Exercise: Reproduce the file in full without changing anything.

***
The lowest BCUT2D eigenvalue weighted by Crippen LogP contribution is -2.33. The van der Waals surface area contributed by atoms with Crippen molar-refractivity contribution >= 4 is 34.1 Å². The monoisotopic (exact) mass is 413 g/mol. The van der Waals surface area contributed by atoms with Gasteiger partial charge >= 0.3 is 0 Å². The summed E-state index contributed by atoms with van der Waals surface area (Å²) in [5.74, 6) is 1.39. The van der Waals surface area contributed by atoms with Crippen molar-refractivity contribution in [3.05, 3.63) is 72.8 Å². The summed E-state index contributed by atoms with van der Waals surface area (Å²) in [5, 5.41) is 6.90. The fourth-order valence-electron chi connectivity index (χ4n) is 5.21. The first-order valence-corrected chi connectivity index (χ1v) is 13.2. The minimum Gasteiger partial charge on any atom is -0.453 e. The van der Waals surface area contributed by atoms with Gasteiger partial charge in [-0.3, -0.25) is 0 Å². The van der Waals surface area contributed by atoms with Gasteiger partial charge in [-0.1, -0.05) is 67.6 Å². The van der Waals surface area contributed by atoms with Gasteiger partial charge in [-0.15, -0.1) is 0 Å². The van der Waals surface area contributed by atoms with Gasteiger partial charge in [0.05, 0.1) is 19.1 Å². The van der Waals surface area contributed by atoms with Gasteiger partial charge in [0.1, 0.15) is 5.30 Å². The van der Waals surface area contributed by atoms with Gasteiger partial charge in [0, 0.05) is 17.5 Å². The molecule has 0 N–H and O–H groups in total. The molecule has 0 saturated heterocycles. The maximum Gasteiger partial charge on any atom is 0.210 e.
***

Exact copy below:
The lowest BCUT2D eigenvalue weighted by Crippen LogP contribution is -2.33. The van der Waals surface area contributed by atoms with Crippen molar-refractivity contribution >= 4 is 34.1 Å². The monoisotopic (exact) mass is 413 g/mol. The van der Waals surface area contributed by atoms with Gasteiger partial charge >= 0.3 is 0 Å². The summed E-state index contributed by atoms with van der Waals surface area (Å²) in [5.74, 6) is 1.39. The van der Waals surface area contributed by atoms with Crippen molar-refractivity contribution in [3.05, 3.63) is 72.8 Å². The summed E-state index contributed by atoms with van der Waals surface area (Å²) in [5, 5.41) is 6.90. The fourth-order valence-electron chi connectivity index (χ4n) is 5.21. The first-order valence-corrected chi connectivity index (χ1v) is 13.2. The minimum Gasteiger partial charge on any atom is -0.453 e. The van der Waals surface area contributed by atoms with Gasteiger partial charge in [-0.3, -0.25) is 0 Å². The van der Waals surface area contributed by atoms with Gasteiger partial charge in [-0.1, -0.05) is 67.6 Å². The van der Waals surface area contributed by atoms with Gasteiger partial charge in [-0.15, -0.1) is 0 Å². The van der Waals surface area contributed by atoms with Gasteiger partial charge in [0.05, 0.1) is 19.1 Å². The van der Waals surface area contributed by atoms with Gasteiger partial charge in [0.1, 0.15) is 5.30 Å². The van der Waals surface area contributed by atoms with Gasteiger partial charge in [0, 0.05) is 17.5 Å². The molecule has 0 N–H and O–H groups in total. The molecule has 0 saturated heterocycles. The maximum Gasteiger partial charge on any atom is 0.210 e.